King Arthur & the Matter of Britain
History & Archaeology ·
Welsh Bards ·
Tristan & Iseult ·
Elaine of Astolat
prophet Merlin, a clever synthesis based on far
more ancient characters, first appears c. 1135 in Geoffrey of
Monmouth's Historia Regnum Britanniae or History
of the Kings of Britain; Geoffrey also wrote a
Vita Merlini (Life of Merlin) and
added a sequence of "Merlin's Prophecies" to later
versions of his Historia.
Geoffrey blended two older
story-strands: a long-lived British folkloric tradition of
a "Wildman of the Woods," sometimes called Lailoken and, later,
Myrddin, and a story
from Nennius' Historia
Brittonum or History of the Britons
of a fatherless boy called Ambrosius who prophesies
the doom of King Vortigern. This composite character
"Merlin Ambrosius" is the source for the Merlin
the Magician we know today.
Merlin & the History of Britain
In Geoffrey's conception, Merlin is the son of a
nun of royal birth, engendered by a demon; this
half-human origin becomes over time the source of
Merlin's prophetic powers. In Robert de Boron's
old French verse Merlin, he "plays a redemptive role
as mediator between earthy chivalry and the heavenly
plan of salvation: he oversees the conception of Arthur,
creates the symbolism of the Round Table, and prepares
Perceval for the Grail quest" (William W. Kibler,
The Arthurian Encyclopedia, Garland Press 1986).
Merlin's position in the popular imagination as a great seer
was secure from Geoffrey's time onward; political
"prophecies of Merlin", tuned to the times, were still
being published well into the seventeenth century, the
best known perhaps being The Life of Merlin,
Sirnamed Ambrosius. His Prophesies, and
Predictions Interpreted; And Their Truth
Made Good by Our English Annalls. Being a
Chronographicall History of All the Kings,
and Memorable Passages of This Kingdome,
from Brute to the Reigne of our Royall
Soveraigne King Charles, written by Thomas Heywood
by Thomas Green at his Arthurian Resources
site summarizes the pre- and post-Geoffrey of Monmouth Merlin cycles.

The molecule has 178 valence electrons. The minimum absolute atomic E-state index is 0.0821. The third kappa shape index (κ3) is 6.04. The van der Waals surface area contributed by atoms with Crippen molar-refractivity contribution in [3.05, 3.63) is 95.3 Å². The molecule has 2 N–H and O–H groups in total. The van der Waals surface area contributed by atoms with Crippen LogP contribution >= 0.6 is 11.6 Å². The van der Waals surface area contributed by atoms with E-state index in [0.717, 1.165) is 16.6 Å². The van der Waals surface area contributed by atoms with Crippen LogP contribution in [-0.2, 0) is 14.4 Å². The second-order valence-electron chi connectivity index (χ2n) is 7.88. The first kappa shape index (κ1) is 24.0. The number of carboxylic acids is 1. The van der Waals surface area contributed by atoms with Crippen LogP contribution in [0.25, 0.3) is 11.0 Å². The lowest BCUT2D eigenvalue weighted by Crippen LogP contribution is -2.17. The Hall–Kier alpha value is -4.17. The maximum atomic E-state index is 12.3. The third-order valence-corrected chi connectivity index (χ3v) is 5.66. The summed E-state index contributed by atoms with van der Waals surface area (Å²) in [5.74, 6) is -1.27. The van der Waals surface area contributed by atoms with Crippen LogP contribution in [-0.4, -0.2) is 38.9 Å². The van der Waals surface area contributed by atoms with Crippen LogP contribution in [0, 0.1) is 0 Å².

Geoffrey of Monmouth,
at the Camelot Project.
The Prophecy of
Merlin (Dublin MS), edited by James M. Dean, from
Medieval English Political Writings, at TEAMS.
Passages from the History of the Kings of Britain by
Geoffrey of Monmouth,
edited and translated by J.A. Giles, D.C.L., at the Camelot Project.
Historia Brittonum at The
Internet Medieval Sourcebook, part of ORB,
the Online Reference Book for Medieval Studies.
a late medieval Arthurian work written near the middle of the fifteenth century,
edited by John Conlee, with an introduction, at TEAMS.
Essays and Commentary
Notes on Merlin by C. Scott Littleton and Linda A. Malcor,
Echoes: Transformations of Celtic Mythology in Arthurian Legend,
part of the Quest at the University of Idaho.
Historiography of the Middle Ages, 400-1200:
Dark Rooms and Dry Straw by
Sheila Brynjulfson at Vortigern Studies.
of Monmouth, an article by Rod Hampton at
an annotated essay on Nennius and the Historia by
Robert Vermaat at Vortigern Studies.
Concerning the Name Myrddin by
Heather Rose Jones at Medieval Scotland.
Gowther, a poem found in two late fifteenth-century manuscripts,
tells the tale of the half-brother of Merlin. The Introduction discusses
the intricate interplay of source-material that built this legend.
Famous Prediction of Merlin, the British Wizard by Jonathan Swift,
The Boy Apprenticed to an Enchanter,
a novella by Padraic Colum.
Birth of Merlin, or, The Childe Hath Found His Father,
a play of c. 1620, first published in 1662 as by "William Rowley
and William Shakespeare"; modern scholars doubt that Shakespeare
has any hand in it.
Notes on the Illustrations ·
4 July 2004